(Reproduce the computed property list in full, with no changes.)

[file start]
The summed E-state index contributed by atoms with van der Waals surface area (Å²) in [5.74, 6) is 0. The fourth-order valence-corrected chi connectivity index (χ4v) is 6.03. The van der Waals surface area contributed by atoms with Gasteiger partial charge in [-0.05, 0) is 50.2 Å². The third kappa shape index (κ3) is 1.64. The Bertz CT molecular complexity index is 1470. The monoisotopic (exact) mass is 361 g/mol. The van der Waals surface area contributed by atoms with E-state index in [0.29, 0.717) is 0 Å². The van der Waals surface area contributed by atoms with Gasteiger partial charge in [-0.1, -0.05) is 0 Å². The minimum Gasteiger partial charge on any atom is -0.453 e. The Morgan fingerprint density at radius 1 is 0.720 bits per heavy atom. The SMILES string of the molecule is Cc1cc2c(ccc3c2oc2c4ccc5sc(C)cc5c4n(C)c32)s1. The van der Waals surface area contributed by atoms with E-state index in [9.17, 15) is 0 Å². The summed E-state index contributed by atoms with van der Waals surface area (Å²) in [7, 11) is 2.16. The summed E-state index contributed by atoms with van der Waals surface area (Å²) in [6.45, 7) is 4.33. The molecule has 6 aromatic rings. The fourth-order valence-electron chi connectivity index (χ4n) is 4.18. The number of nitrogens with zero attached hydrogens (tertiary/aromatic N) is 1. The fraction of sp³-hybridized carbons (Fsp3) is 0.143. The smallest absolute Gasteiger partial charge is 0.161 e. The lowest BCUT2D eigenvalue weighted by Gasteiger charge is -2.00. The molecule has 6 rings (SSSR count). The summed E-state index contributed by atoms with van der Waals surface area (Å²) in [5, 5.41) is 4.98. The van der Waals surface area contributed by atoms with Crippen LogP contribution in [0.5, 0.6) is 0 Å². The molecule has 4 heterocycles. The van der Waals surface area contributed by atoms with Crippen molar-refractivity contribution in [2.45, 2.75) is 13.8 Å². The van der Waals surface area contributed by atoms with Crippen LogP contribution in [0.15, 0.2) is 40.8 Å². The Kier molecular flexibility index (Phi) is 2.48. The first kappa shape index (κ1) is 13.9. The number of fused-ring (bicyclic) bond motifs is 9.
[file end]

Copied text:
The summed E-state index contributed by atoms with van der Waals surface area (Å²) in [5.74, 6) is 0. The fourth-order valence-corrected chi connectivity index (χ4v) is 6.03. The van der Waals surface area contributed by atoms with Gasteiger partial charge in [-0.05, 0) is 50.2 Å². The third kappa shape index (κ3) is 1.64. The Bertz CT molecular complexity index is 1470. The monoisotopic (exact) mass is 361 g/mol. The van der Waals surface area contributed by atoms with E-state index in [0.29, 0.717) is 0 Å². The van der Waals surface area contributed by atoms with Gasteiger partial charge in [-0.1, -0.05) is 0 Å². The minimum Gasteiger partial charge on any atom is -0.453 e. The Morgan fingerprint density at radius 1 is 0.720 bits per heavy atom. The SMILES string of the molecule is Cc1cc2c(ccc3c2oc2c4ccc5sc(C)cc5c4n(C)c32)s1. The van der Waals surface area contributed by atoms with E-state index in [9.17, 15) is 0 Å². The summed E-state index contributed by atoms with van der Waals surface area (Å²) in [7, 11) is 2.16. The summed E-state index contributed by atoms with van der Waals surface area (Å²) in [6.45, 7) is 4.33. The molecule has 6 aromatic rings. The fourth-order valence-electron chi connectivity index (χ4n) is 4.18. The number of nitrogens with zero attached hydrogens (tertiary/aromatic N) is 1. The fraction of sp³-hybridized carbons (Fsp3) is 0.143. The smallest absolute Gasteiger partial charge is 0.161 e. The lowest BCUT2D eigenvalue weighted by Gasteiger charge is -2.00. The molecule has 6 rings (SSSR count). The summed E-state index contributed by atoms with van der Waals surface area (Å²) in [5, 5.41) is 4.98. The van der Waals surface area contributed by atoms with Crippen LogP contribution in [0.5, 0.6) is 0 Å². The molecule has 4 heterocycles. The van der Waals surface area contributed by atoms with Crippen molar-refractivity contribution in [2.45, 2.75) is 13.8 Å². The van der Waals surface area contributed by atoms with Crippen LogP contribution in [0.15, 0.2) is 40.8 Å². The Kier molecular flexibility index (Phi) is 2.48. The first kappa shape index (κ1) is 13.9. The number of fused-ring (bicyclic) bond motifs is 9.